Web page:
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Am J Epidemiol. 2012 Apr 1;175(7):606-8. doi: 10.1093/aje/kwr498. Epub 2012 Feb 3.

Invited commentary: the action in the interaction and exposure modification.

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  • Harvard School of Public Health, 665 Huntington Avenue, Boston, MA 02115, USA. dchris@hsph.harvard.edu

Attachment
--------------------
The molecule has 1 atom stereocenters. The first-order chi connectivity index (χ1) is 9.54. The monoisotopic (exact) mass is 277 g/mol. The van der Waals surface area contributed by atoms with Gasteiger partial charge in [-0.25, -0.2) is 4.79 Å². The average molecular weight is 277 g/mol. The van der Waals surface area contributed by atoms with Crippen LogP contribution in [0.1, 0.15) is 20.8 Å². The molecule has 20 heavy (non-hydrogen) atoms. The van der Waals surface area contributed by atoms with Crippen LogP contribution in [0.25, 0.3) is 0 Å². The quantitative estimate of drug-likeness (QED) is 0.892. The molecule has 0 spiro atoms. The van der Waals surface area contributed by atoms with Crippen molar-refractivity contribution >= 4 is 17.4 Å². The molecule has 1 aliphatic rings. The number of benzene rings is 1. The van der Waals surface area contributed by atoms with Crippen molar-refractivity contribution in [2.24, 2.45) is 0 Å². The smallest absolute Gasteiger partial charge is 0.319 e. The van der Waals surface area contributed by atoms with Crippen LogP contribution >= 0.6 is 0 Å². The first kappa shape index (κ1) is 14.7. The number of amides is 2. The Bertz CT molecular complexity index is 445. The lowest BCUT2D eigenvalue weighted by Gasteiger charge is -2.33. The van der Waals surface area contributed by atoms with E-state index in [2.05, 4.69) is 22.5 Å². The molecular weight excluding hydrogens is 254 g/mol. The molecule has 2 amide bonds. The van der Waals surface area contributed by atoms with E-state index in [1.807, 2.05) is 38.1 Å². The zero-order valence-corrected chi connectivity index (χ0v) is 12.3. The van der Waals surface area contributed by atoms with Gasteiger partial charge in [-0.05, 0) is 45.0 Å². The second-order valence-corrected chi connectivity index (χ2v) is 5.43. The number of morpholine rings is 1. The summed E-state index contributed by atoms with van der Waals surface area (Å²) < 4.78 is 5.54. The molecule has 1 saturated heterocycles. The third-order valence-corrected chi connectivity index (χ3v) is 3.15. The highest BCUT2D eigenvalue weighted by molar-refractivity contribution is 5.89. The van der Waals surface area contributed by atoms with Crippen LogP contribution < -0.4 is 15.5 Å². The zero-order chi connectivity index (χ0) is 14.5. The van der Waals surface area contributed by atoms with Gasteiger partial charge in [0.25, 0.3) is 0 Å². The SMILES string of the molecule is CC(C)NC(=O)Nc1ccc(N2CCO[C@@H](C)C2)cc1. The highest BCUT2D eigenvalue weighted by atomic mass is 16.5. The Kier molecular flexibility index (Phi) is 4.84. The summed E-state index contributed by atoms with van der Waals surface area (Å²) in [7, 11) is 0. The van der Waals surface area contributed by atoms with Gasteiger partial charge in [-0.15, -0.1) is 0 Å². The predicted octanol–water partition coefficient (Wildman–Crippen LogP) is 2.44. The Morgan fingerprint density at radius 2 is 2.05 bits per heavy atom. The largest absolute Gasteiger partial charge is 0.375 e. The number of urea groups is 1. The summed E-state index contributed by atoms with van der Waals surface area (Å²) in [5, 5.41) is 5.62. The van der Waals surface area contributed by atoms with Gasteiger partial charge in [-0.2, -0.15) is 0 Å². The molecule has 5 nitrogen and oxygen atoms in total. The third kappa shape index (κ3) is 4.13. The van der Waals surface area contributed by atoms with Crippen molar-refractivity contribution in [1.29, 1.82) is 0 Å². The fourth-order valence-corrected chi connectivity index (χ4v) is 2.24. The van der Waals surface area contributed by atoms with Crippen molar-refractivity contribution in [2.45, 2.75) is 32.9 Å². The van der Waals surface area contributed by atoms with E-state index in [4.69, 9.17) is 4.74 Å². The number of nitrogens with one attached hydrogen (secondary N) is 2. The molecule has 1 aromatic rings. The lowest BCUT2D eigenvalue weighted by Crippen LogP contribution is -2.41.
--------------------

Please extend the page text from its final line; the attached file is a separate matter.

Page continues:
The study of disease variability in populations is a goal of modern epidemiology. Because most common diseases arise out of a combination of factors and events (exposures, heritability, comorbidities, and chance), developing simple models of characterizing joint events is a daunting task. Dr. Weinberg argues successfully in this issue of the Journal (Am J Epidemiol. 2012;175(7):602-605) that additive null models can capture pure forms of independent causal effects in studies of rare conditions. Moreover, the concept of exposure modification, which characterizes most gene-environment interactions reported to date, is introduced. More cross-talk between biologists and epidemiologists is needed to tackle key issues in chronic disease etiology, and the argument for the use of parsimonious joint models in epidemiology is convincing.

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